RANDALL – In past decades, during the growth of the supermarket model of food distribution, a gap between agricultural producers and consumers slowly widened.
Richard Ball, New York state’s Agriculture Commissioner, and a farmer himself in the Scoharie Valley, said he was long frustrated with disconnect between producers and consumers.
“Years ago all of the product went to the local market terminal system and grocery stores bought there and you saw the buyers and then suddenly they were buying direct [from producers in other parts of the country and the question became] why are we bringing in product from the Southwest and the Northwest when there are very good products like that right here,” Ball said.
Gov. Andrew Cuomo’s Taste N.Y. initiative is an attempt to reconnect consumers with New York state agricultural products, which collectively account for $5 billion in sales annually, by creating markets where products grown or created in New York can be sold. So far the program has set up Taste N.Y. venues at more than 40 bars, restaurants and cafes, and built five stand-alone Taste N.Y. stores, including the new location at the Lock E-13 Living History Rest Area located on the New York state Thruway of the westbound lane at milepost 187 between exit 28, Fultonville, and exit 29, Canajoharie.
“This is the biggest Taste N.Y. store upstate at this point,” Ball said. “This is the opportunity to connect the dots between our consumers and the agriculture community and give people an opportunity to sample a product, a value added product and eat some Taste N.Y. food and then seek out the grower or the farmer and grow the economy.”
In 2015 Taste N.Y. stores sold $4.5 million worth of products, approximately triple the amount from 2014, according to the Department of Agriculture and Markets.
Ball said the Taste N.Y. program still has $1.1 million in state funding left to create more stores, which his department is planning to do. He credited Cuomo’s vision for creating the program.
“We have some of the best agricultural producers in the country upstate and we also have the greatest market place in the country right here,” he said.
In a news release about the opening of the store, Cuomo highlighted the connection of the store to the Lock E-13 Living History Rest Area.
“Apart from its unparalleled natural beauty, the Erie Canal corridor is a vital part of New York’s history and remains a driver in our current economy,” Cuomo stated. “The Lock E-13 rest area is a shining example of the collaboration we have fostered between the Thruway Authority and Canal Corp., and with a new Taste N.Y. store, will share the region’s rich history with the millions of tourists who visit upstate New York each year.”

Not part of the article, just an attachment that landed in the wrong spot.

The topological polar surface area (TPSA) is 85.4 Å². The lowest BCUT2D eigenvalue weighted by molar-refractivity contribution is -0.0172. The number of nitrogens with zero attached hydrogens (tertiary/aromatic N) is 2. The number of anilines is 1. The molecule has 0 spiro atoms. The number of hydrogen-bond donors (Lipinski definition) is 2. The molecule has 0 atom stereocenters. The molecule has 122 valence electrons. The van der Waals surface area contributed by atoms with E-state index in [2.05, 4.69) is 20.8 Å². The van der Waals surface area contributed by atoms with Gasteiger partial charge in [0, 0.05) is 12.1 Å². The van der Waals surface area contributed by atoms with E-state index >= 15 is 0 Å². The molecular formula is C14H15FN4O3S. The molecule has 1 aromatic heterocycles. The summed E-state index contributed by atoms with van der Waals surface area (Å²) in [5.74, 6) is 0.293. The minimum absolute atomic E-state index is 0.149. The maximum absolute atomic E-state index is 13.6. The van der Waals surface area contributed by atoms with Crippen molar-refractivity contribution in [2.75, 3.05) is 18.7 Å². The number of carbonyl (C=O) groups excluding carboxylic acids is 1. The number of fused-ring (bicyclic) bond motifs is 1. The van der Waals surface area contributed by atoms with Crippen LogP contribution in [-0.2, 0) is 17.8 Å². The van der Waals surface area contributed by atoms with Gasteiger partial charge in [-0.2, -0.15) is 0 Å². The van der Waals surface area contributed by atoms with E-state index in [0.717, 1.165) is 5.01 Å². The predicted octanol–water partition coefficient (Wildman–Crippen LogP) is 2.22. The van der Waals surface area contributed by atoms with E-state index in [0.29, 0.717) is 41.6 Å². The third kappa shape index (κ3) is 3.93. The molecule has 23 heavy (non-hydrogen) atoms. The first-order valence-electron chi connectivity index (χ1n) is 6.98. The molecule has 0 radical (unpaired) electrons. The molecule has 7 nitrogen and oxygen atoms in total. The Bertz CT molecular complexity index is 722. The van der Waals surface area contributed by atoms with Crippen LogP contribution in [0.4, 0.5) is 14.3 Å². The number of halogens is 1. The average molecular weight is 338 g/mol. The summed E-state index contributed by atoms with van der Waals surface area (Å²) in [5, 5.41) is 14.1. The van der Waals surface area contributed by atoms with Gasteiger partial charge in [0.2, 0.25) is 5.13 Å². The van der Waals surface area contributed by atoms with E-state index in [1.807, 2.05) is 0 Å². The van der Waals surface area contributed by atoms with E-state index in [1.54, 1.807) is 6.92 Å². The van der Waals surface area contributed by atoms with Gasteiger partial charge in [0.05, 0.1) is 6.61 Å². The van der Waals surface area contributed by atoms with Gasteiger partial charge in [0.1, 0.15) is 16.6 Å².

Inside the store, consumers can purchase assorted teas, yogurt, cheese, peanut butter and jams, as well as home and personal care items such as hand and face creams, soaps and candles, all made in New York state.
Some of the local vendors at the store include maple syrups from Mud Road Sugar House in Ephratah and Fraiser’s Sugar Shack in St. Johnsville, as well as Dennies Dog Treats of Fonda. Books from local authors are also available.
The staff at Taste N.Y. are provided by Libery ARC, of Amsterdam, the Montgomery County chapter of NYSARC.
Sharon Holbrook-Ryan, public relations marketing coordinator for Liberty ARC, said her organization has been operating a store called Liberty Fresh Market, located on Route 30 in Amsterdam, for about two years. Liberty Fresh Market is a training program for the individuals Liberty ARC provides services for.
“[The New York State Department of] Agriculture and Markets had approached Liberty Fresh Market as potentially being the operators for this Taste N.Y. store because, not only are we a market with a mission to train our individuals for employment, but also we’re very big on offering local vendors, farmers and products at our store,” she said. “We have well over 50 local vendors at Liberty Fresh Market. We were able to combine the vendors we had with the vendors at other Taste N.Y. stores and we were able to really complement the governor’s vision. A lot of the local venders are from Fulton and Montgomery counties, so when we say local, there are a lot of local folks contributing to this.”
Holbrook-Ryan said Liberty has provided nine part-time staff for the Lock E-13 Living History Rest Area in a variety of positions, including clerks, people stocking shelves, people operating checkout and facility maintenence.